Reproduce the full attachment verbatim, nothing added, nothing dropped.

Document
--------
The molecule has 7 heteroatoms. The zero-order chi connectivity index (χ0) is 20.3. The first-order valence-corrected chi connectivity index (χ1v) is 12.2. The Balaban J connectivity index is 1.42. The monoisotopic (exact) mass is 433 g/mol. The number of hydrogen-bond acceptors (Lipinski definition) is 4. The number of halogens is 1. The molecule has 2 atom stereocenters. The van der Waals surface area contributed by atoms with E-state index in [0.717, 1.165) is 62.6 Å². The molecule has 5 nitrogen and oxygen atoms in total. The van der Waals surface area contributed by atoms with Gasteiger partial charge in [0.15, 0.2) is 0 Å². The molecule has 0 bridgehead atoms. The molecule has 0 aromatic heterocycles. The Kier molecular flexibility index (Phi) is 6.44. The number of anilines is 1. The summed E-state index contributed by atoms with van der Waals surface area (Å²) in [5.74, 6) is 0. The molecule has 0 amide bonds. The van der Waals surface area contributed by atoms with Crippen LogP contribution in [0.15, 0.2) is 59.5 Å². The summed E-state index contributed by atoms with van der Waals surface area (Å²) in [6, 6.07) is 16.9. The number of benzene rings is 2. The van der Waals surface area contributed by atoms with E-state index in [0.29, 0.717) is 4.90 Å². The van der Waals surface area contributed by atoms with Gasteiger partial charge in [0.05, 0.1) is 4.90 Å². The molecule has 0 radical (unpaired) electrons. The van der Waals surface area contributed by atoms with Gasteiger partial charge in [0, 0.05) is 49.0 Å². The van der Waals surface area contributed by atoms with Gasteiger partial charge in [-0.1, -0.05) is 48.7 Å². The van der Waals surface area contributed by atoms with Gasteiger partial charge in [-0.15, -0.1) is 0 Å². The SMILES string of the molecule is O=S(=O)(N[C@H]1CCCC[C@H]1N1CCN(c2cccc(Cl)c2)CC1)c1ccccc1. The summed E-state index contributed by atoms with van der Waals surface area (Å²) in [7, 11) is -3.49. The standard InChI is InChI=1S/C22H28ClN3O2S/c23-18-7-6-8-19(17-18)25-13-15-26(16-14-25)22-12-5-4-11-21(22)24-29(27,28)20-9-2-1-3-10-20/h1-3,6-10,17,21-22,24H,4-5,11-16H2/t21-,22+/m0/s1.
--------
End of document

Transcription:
The molecule has 7 heteroatoms. The zero-order chi connectivity index (χ0) is 20.3. The first-order valence-corrected chi connectivity index (χ1v) is 12.2. The Balaban J connectivity index is 1.42. The monoisotopic (exact) mass is 433 g/mol. The number of hydrogen-bond acceptors (Lipinski definition) is 4. The number of halogens is 1. The molecule has 2 atom stereocenters. The van der Waals surface area contributed by atoms with E-state index in [0.717, 1.165) is 62.6 Å². The molecule has 5 nitrogen and oxygen atoms in total. The van der Waals surface area contributed by atoms with Gasteiger partial charge in [0.15, 0.2) is 0 Å². The molecule has 0 bridgehead atoms. The molecule has 0 aromatic heterocycles. The Kier molecular flexibility index (Phi) is 6.44. The number of anilines is 1. The summed E-state index contributed by atoms with van der Waals surface area (Å²) in [5.74, 6) is 0. The molecule has 0 amide bonds. The van der Waals surface area contributed by atoms with Crippen LogP contribution in [0.15, 0.2) is 59.5 Å². The summed E-state index contributed by atoms with van der Waals surface area (Å²) in [6, 6.07) is 16.9. The number of benzene rings is 2. The van der Waals surface area contributed by atoms with E-state index in [0.29, 0.717) is 4.90 Å². The van der Waals surface area contributed by atoms with Gasteiger partial charge in [0.05, 0.1) is 4.90 Å². The molecule has 0 radical (unpaired) electrons. The van der Waals surface area contributed by atoms with Gasteiger partial charge in [0, 0.05) is 49.0 Å². The van der Waals surface area contributed by atoms with Gasteiger partial charge in [-0.1, -0.05) is 48.7 Å². The van der Waals surface area contributed by atoms with Gasteiger partial charge in [-0.15, -0.1) is 0 Å². The SMILES string of the molecule is O=S(=O)(N[C@H]1CCCC[C@H]1N1CCN(c2cccc(Cl)c2)CC1)c1ccccc1. The summed E-state index contributed by atoms with van der Waals surface area (Å²) in [7, 11) is -3.49. The standard InChI is InChI=1S/C22H28ClN3O2S/c23-18-7-6-8-19(17-18)25-13-15-26(16-14-25)22-12-5-4-11-21(22)24-29(27,28)20-9-2-1-3-10-20/h1-3,6-10,17,21-22,24H,4-5,11-16H2/t21-,22+/m0/s1.